This is a work of fiction. Names, characters, places, and incidents are either the product of the author's imagination or are used fictitiously, and any actual resemblance to persons or historical persons, living or dead, business establishments, events, or locales is entirely coincidental.
The Dukes of Hazzard characters, settings, locales, ect. are owned by other entities who have not endorsed this fic nor have they given express permission for the character's use. Author makes not claims to these characters and is not making any profit from their use.
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© Copyright: 1996-2004. Lisa Philbrick
The Winds of November (Part One)
On the edge of history, Rosco must keep his family together or risk losing his Uncle Eli to a prison term and his little cousin MaryAnne to an orphanage.
Finchburg County, Georgia.
Tuesday, November 12, 1963.
With the lonesome voice of Patsy Cline softly drifting out of the radio of the 1954 Thunderbird, Eli Coltrane hummed along while placing his cargo for this run in the trunk. It was 10:30 at night and the chill of the November air was settling into the old barn. After placing the last box of his own brewed moonshine into the trunk, the forty-five year old ridge runner rubbed his hands together before bringing the lid down.
Eli pulled his dark blue jacket together and zipped it up. He then reached up to the oil lamp and extinguished the flame, plunging the barn into darkness. He turned and got into his car, then started the engine. He listened to it rev and smiled.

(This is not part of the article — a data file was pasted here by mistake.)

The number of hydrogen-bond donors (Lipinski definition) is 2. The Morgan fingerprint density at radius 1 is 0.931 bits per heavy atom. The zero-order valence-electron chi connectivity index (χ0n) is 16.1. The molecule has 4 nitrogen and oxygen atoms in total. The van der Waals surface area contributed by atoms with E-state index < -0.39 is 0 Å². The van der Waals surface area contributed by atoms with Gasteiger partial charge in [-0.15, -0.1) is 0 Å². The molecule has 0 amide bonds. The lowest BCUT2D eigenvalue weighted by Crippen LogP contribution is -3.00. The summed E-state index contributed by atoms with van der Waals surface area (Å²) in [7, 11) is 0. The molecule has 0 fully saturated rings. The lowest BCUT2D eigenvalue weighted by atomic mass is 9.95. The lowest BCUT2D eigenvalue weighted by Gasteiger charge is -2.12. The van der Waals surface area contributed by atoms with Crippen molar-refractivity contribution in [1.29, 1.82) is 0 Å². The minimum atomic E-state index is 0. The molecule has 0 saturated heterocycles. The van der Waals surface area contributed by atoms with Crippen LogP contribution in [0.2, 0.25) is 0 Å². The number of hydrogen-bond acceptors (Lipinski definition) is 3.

“Okay, Miss Claudia,” he said. “Let’s make a good run and get home safely.” Eli shifted gears and the car rolled out of the barn.
From the porch of the farm house, Eli’s friend Steve Daniels waved as the Thunderbird drove out down the roadway. Being an only parent with a six year old daughter, Eli hated to leave MaryAnne alone. Although she was asleep, he didn’t want to chance anything, so he asked Steve, as he had several times before, to stay at the house while he was on his run. Steve always obliged, since he had been in a similar situation a few years ago and Eli used to stay at his house whenever Steve went out on a run.
This run was pretty much routine for Eli. It was the same run he made two Tuesday nights a month into Choctaw County. Eli rarely ran into trouble but he was always prepared for it.
Despite being prepared, Eli was still surprised when he suddenly heard a siren and saw the red light reflection in his rearview. Eli smiled as he stepped down on the accelerator and the T-bird pulled ahead of the Finchburg County Sheriff’s car.
What Eli didn’t know was that he had THE Sheriff behind him. Sheriff Frank Fuller. He knew Eli made moonshine. He knew he ran it. What he didn’t know, was how the heck to catch him.
“Damn it,” Frank muttered seeing the T-bird pulling further ahead and then cutting off the road. Frank jerked the steering wheel to try to make the turn and the big ‘58 Impala slid too far. It swayed to a stop briefly but Frank kept his foot on the gas, getting the Chevy back on to the road and after the little T-bird.